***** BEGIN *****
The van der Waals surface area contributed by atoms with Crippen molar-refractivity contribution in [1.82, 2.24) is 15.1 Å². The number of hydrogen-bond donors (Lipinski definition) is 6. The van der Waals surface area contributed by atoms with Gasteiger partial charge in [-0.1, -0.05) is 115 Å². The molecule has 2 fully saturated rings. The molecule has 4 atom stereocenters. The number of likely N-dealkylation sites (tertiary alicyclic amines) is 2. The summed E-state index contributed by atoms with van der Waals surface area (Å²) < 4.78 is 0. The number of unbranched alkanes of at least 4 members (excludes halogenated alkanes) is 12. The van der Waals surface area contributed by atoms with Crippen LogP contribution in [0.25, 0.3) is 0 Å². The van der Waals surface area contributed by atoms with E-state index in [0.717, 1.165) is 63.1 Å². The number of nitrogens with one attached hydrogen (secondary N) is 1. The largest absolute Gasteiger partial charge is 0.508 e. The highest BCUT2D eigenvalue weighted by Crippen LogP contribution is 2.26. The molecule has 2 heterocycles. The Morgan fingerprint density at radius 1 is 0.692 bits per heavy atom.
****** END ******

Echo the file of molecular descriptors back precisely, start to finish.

The van der Waals surface area contributed by atoms with Crippen molar-refractivity contribution in [1.82, 2.24) is 15.1 Å². The number of hydrogen-bond donors (Lipinski definition) is 6. The van der Waals surface area contributed by atoms with Gasteiger partial charge in [-0.1, -0.05) is 115 Å². The molecule has 2 fully saturated rings. The molecule has 4 atom stereocenters. The number of likely N-dealkylation sites (tertiary alicyclic amines) is 2. The summed E-state index contributed by atoms with van der Waals surface area (Å²) < 4.78 is 0. The number of unbranched alkanes of at least 4 members (excludes halogenated alkanes) is 12. The van der Waals surface area contributed by atoms with Crippen LogP contribution in [0.25, 0.3) is 0 Å². The van der Waals surface area contributed by atoms with E-state index in [0.717, 1.165) is 63.1 Å². The number of nitrogens with one attached hydrogen (secondary N) is 1. The largest absolute Gasteiger partial charge is 0.508 e. The highest BCUT2D eigenvalue weighted by Crippen LogP contribution is 2.26. The molecule has 2 heterocycles. The Morgan fingerprint density at radius 1 is 0.692 bits per heavy atom.